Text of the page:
Chris Froome on brink of miracle Giro d'Italia victory after stunning solo attack seals remarkable turnaroundChris Froome on brink of miracle Giro d'Italia victory after stunning solo attack seals remarkable turnaround
Completing a remarkable turnaround, Team Sky’s Froome attacked with 80 kilometres of the demanding 181km stage from Venaria Reale to Bardonecchia left, winning by two minutes and 59 seconds from Movistar’s Richard Carapaz.
The Briton takes the race leader’s pink jersey as defending champion Tom Dumoulin came home fifth, three minutes and 23 seconds down.
Froome began the day fourth in the general classification - three minutes and 22 seconds off pink - but now leads by 40 seconds from Dumoulin.
Froome launched his remarkable attack with 80km to go (Getty)
Yates, who began the day with an advantage of 28 seconds over defending champion Dumoulin, had cracked on the Colle delle Finestre, finally crossing its gravel-road summit more than 15 minutes after Froome.
Froome is bidding to hold all three Grand Tour titles at the same time, following on from his fourth Tour de France crown and La Vuelta win last season, racing despite his ongoing battle surrounding a positive test for Salbutamol at the end of La Vuelta.
And after all his struggles in the first two weeks, which had left him almost five minutes off pink at one stage, this was an astonishing ride as he replaced his fellow Brit at the top of the standings.
After Mitchelton-Scott's Yates began to struggle as soon as the riders hit the Finestre at the mid-point of the stage, Froome attacked five kilometres from the summit as the roads turned to gravel.
Having crested the summit some 41 seconds ahead of a five-man group including Dumoulin, his gap only continued to increase on the descent and then over the climb of the Sestriere.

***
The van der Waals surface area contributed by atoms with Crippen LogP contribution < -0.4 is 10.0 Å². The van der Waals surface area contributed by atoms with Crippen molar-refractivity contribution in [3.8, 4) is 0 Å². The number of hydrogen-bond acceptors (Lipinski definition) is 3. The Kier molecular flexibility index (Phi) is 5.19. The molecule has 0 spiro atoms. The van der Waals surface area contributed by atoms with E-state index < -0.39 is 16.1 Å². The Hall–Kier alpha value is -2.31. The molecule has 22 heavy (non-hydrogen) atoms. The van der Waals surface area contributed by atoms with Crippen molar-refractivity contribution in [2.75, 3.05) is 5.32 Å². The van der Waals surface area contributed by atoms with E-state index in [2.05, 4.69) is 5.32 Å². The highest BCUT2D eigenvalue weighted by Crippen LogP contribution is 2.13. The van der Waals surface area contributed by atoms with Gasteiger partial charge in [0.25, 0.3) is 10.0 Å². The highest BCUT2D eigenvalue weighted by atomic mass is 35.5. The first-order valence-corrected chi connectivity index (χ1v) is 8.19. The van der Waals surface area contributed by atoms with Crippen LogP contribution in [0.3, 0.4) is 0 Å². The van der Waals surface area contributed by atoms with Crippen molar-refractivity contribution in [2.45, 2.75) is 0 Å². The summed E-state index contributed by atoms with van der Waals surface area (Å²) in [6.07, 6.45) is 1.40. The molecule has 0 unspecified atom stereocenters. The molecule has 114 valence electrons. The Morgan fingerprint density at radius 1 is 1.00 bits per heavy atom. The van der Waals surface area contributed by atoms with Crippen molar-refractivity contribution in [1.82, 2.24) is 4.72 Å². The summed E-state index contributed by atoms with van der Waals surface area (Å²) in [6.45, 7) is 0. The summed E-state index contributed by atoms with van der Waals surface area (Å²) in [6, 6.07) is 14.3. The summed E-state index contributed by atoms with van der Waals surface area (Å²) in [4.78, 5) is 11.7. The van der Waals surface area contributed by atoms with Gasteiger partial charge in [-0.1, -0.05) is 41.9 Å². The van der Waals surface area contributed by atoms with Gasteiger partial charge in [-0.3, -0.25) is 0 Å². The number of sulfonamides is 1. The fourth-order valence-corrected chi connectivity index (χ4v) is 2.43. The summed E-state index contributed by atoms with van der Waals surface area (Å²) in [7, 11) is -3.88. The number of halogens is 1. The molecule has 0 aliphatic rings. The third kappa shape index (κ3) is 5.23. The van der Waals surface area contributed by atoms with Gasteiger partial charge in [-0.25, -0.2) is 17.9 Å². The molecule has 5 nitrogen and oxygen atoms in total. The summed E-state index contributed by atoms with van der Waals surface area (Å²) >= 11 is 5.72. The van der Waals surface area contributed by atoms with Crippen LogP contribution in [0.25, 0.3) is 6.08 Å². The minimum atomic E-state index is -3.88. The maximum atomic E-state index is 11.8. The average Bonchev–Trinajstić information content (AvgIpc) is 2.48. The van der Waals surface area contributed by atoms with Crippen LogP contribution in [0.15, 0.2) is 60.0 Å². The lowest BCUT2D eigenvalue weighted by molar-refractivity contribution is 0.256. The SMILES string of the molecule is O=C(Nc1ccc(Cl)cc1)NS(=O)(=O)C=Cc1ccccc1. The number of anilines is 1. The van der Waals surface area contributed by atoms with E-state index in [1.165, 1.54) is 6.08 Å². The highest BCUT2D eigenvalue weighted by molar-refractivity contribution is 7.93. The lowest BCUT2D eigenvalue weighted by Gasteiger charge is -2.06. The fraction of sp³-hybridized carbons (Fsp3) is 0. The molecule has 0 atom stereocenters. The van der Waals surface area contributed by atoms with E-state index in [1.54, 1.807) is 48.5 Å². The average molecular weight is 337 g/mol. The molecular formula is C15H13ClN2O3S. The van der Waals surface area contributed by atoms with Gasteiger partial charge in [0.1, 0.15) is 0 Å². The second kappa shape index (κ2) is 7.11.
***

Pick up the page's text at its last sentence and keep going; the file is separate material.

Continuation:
Simon Yates' hopes of claiming victory in the Giro d'Italia evaporated (Getty)
He began the final climb to Bardonecchia with a lead of almost three and a half minutes and continued to pace his way up as a group including Dumoulin and Frenchman Thibaut Pinot (Groupama-FDJ) struggled to make an impact.
Froome told Eurosport: "I don't think I've ever attacked with 80km to go like that before on my own, and got all the way to the finish.
"But the team did such a fantastic job to set that up for me. It was going to take something really special to try and first of all get rid of Simon, to get away from Dumoulin and (Domenico) Pozzovivo and to go from fourth to first.
"I wasn't going to do that on the last climb alone so I had to try it from a long way back and Colle delle Finestre was the perfect place to do it - a gravel road which reminds me of the roads back in Africa.
"I tried to stay within my limits and stay within myself there, so hopefully we can finish this off tomorrow."